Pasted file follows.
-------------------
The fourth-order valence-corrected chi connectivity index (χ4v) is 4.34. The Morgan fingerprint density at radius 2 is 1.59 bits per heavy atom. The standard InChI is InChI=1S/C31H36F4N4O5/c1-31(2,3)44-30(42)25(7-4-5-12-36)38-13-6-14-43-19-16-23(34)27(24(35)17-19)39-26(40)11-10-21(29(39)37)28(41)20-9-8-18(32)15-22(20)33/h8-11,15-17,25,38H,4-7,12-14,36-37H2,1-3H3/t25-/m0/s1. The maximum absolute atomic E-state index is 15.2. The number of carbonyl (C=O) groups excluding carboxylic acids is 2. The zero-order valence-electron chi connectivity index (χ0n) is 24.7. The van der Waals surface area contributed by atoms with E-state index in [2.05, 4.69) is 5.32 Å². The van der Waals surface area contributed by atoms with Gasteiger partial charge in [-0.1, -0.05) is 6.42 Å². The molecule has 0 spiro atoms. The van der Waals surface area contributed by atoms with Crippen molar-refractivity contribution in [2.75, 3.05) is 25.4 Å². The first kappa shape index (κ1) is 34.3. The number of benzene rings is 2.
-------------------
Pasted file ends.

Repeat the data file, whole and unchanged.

The fourth-order valence-corrected chi connectivity index (χ4v) is 4.34. The Morgan fingerprint density at radius 2 is 1.59 bits per heavy atom. The standard InChI is InChI=1S/C31H36F4N4O5/c1-31(2,3)44-30(42)25(7-4-5-12-36)38-13-6-14-43-19-16-23(34)27(24(35)17-19)39-26(40)11-10-21(29(39)37)28(41)20-9-8-18(32)15-22(20)33/h8-11,15-17,25,38H,4-7,12-14,36-37H2,1-3H3/t25-/m0/s1. The maximum absolute atomic E-state index is 15.2. The number of carbonyl (C=O) groups excluding carboxylic acids is 2. The zero-order valence-electron chi connectivity index (χ0n) is 24.7. The van der Waals surface area contributed by atoms with E-state index in [2.05, 4.69) is 5.32 Å². The van der Waals surface area contributed by atoms with Gasteiger partial charge in [-0.1, -0.05) is 6.42 Å². The molecule has 0 spiro atoms. The van der Waals surface area contributed by atoms with Crippen molar-refractivity contribution in [2.75, 3.05) is 25.4 Å². The first kappa shape index (κ1) is 34.3. The number of benzene rings is 2.